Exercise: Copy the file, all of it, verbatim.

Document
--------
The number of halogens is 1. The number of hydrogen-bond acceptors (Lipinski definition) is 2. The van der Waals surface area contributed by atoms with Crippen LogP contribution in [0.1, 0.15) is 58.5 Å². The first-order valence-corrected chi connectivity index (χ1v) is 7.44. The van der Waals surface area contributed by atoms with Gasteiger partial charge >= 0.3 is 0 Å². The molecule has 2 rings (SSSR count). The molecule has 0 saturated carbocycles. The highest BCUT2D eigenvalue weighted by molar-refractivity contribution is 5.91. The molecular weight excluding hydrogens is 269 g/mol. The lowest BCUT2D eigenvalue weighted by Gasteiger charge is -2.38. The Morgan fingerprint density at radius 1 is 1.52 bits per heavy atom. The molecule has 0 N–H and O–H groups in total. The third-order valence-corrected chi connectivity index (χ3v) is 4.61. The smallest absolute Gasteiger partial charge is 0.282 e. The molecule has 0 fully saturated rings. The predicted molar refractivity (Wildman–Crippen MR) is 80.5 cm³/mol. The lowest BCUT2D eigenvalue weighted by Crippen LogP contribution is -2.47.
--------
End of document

The number of halogens is 1. The number of hydrogen-bond acceptors (Lipinski definition) is 2. The van der Waals surface area contributed by atoms with Crippen LogP contribution in [0.1, 0.15) is 58.5 Å². The first-order valence-corrected chi connectivity index (χ1v) is 7.44. The van der Waals surface area contributed by atoms with Gasteiger partial charge >= 0.3 is 0 Å². The molecule has 2 rings (SSSR count). The molecule has 0 saturated carbocycles. The highest BCUT2D eigenvalue weighted by molar-refractivity contribution is 5.91. The molecular weight excluding hydrogens is 269 g/mol. The lowest BCUT2D eigenvalue weighted by Gasteiger charge is -2.38. The Morgan fingerprint density at radius 1 is 1.52 bits per heavy atom. The molecule has 0 N–H and O–H groups in total. The third-order valence-corrected chi connectivity index (χ3v) is 4.61. The smallest absolute Gasteiger partial charge is 0.282 e. The molecule has 0 fully saturated rings. The predicted molar refractivity (Wildman–Crippen MR) is 80.5 cm³/mol. The lowest BCUT2D eigenvalue weighted by Crippen LogP contribution is -2.47.